The Soul of Legal Writing

14 Sep

Prof Ian Gallacher of Syracuse Uni (USA) has published an interesting piece about whether Legal Writing could be done by a computer programme. In context, he is referring to professional training courses (the BPTC or LPC in the UK) – and to the ferocious criticism sometimes made by Judges of counsel’s efforts, of which Bradshaw v Unity Marine (2001) (Texas, USA) is merely an extreme example. However, the same question obviously applies to University Law too – perhaps more fully than Prof Gallacher realises. Could the tutors employ computers (‘androids’) to write assessments ? Could the students do likewise ? Could the tutors return the favour for the marking process ? (etc, etc …)

Prof Gallacher’s approach to this nightmare/noble dream (discuss…) is via the Philip K Dick novel Do Androids Dream of Electric Sheep ? – better known as the film Blade Runner (his article tells you enough of the story). The Prof picks up the test used in the film to tell an android (‘replicant’) from a human – that an android has no capacity for empathy. This, he suggests, is a core characteristic of human legal writing that a computer – however well-programmed – cannot mimic or perform. The more deeply a piece of writing depends on a relationship between those between whom it passes, the more empathy will matter, the more the difference between computer- and human- generation will be critical – and visible where it matters.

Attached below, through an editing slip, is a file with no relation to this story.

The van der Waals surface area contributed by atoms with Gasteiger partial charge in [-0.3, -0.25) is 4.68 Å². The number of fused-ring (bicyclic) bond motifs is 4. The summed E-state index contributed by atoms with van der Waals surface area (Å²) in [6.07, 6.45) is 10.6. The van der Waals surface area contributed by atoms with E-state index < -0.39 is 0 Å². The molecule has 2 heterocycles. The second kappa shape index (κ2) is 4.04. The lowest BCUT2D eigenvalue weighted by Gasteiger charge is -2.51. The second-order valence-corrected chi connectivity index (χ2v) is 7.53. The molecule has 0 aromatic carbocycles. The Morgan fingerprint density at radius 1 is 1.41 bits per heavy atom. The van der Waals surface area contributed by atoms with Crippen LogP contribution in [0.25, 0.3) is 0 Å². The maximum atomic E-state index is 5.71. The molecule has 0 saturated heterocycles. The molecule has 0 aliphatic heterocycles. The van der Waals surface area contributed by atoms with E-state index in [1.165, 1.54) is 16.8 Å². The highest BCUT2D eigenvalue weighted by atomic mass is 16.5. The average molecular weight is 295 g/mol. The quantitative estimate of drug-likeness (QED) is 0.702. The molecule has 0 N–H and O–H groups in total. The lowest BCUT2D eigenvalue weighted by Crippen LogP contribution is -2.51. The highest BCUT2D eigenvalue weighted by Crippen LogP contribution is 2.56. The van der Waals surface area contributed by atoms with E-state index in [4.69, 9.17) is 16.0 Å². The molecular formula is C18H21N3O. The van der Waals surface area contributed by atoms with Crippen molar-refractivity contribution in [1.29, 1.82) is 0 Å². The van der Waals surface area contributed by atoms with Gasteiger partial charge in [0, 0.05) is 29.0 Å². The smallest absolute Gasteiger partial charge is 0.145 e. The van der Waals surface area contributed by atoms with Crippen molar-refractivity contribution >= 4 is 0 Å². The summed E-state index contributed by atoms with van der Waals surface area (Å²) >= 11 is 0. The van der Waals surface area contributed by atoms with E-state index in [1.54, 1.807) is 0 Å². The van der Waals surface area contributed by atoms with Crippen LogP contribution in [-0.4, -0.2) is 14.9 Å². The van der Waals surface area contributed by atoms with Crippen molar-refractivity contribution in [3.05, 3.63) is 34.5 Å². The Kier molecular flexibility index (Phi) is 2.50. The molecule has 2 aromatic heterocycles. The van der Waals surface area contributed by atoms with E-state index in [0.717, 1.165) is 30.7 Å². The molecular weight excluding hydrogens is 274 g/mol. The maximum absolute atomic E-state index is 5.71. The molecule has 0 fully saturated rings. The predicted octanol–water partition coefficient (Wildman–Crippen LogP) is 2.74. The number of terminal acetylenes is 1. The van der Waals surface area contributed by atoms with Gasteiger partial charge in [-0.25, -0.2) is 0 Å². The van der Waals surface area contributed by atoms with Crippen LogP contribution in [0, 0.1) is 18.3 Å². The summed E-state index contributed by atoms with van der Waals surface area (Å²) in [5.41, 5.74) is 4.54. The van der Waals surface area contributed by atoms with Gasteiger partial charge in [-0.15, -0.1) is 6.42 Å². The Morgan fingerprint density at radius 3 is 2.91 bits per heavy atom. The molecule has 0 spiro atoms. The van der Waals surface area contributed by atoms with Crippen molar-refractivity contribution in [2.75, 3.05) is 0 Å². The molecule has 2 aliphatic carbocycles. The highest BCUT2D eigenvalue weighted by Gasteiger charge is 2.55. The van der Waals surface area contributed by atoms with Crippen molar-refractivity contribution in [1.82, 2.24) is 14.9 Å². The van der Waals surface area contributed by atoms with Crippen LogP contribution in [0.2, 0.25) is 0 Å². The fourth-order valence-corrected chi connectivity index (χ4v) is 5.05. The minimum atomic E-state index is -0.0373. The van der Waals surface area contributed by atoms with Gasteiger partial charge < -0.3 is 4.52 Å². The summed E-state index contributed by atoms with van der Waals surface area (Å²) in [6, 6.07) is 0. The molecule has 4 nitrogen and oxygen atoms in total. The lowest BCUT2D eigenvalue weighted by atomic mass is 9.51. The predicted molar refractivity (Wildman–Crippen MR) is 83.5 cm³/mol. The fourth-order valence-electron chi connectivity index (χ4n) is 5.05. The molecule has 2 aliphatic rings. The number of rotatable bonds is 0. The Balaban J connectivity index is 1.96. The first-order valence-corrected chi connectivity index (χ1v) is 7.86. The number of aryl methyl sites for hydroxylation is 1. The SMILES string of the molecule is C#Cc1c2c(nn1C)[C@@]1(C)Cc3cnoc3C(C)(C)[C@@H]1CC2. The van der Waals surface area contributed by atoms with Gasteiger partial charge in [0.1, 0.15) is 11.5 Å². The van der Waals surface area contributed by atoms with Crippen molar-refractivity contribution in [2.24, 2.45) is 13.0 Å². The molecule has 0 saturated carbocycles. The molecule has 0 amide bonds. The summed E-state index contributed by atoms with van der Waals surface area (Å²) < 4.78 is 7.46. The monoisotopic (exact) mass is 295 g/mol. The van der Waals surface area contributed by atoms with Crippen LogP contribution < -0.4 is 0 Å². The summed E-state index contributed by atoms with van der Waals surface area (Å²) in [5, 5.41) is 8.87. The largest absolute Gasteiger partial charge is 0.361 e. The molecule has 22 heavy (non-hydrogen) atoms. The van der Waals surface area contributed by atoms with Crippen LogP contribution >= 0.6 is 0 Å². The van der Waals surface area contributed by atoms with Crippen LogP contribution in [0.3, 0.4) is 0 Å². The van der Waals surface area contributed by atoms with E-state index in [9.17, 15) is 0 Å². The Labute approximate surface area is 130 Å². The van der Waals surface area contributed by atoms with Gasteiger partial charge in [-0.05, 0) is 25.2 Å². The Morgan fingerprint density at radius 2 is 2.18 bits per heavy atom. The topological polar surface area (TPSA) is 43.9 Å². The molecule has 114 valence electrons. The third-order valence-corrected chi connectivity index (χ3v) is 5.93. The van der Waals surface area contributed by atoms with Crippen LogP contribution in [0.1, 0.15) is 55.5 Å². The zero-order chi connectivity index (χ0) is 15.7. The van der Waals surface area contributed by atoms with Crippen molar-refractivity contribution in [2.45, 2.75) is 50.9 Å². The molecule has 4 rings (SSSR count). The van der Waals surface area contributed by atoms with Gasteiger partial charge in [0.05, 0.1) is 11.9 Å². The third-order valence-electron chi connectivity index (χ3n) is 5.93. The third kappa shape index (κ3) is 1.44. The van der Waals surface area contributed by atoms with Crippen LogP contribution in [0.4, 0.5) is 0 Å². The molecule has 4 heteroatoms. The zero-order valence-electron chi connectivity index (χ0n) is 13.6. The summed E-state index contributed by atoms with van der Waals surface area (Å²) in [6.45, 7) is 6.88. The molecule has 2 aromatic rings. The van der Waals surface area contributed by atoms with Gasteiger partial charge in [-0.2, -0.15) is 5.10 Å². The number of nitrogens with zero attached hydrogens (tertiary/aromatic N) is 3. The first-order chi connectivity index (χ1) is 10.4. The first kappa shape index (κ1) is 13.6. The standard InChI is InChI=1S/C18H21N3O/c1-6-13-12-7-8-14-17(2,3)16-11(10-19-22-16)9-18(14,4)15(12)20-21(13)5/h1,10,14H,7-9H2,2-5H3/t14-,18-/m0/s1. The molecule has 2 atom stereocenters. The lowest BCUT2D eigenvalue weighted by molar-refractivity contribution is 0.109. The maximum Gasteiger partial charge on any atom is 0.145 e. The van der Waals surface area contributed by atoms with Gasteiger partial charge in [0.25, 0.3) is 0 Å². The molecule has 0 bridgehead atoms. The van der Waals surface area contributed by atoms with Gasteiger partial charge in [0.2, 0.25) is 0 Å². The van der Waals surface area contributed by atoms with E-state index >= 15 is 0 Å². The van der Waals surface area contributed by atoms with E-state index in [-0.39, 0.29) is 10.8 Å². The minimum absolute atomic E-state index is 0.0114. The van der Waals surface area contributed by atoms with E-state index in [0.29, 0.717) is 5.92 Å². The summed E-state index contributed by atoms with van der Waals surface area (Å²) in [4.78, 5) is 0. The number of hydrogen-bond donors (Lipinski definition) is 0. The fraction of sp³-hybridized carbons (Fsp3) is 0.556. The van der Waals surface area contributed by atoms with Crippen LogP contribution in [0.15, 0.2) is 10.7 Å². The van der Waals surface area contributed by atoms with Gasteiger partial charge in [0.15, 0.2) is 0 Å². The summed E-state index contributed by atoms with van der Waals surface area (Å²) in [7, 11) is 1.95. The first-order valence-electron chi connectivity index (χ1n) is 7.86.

The argument is interesting – and as a lawyer and law tutor I hope a sound one. However, there is more to Blade Runner than that -as is perhaps clearer from the novel than from the film. Deckard – the hero/anti-hero – realises that he is not as different from the androids he hunts as he would like to believe – would he pass an empathy test ? (We never find out). This can be resolved in two ways. One is to theorise that Deckard is himself a replicant. Two is to treat this as a warning – that empathy is a most precious quality of humanity.

But this is not a common perception of lawyers. Perhaps when students begin to employ replicants to write their courseworks, then whether and how often we catch them will tell us as much about ourselves as about them …


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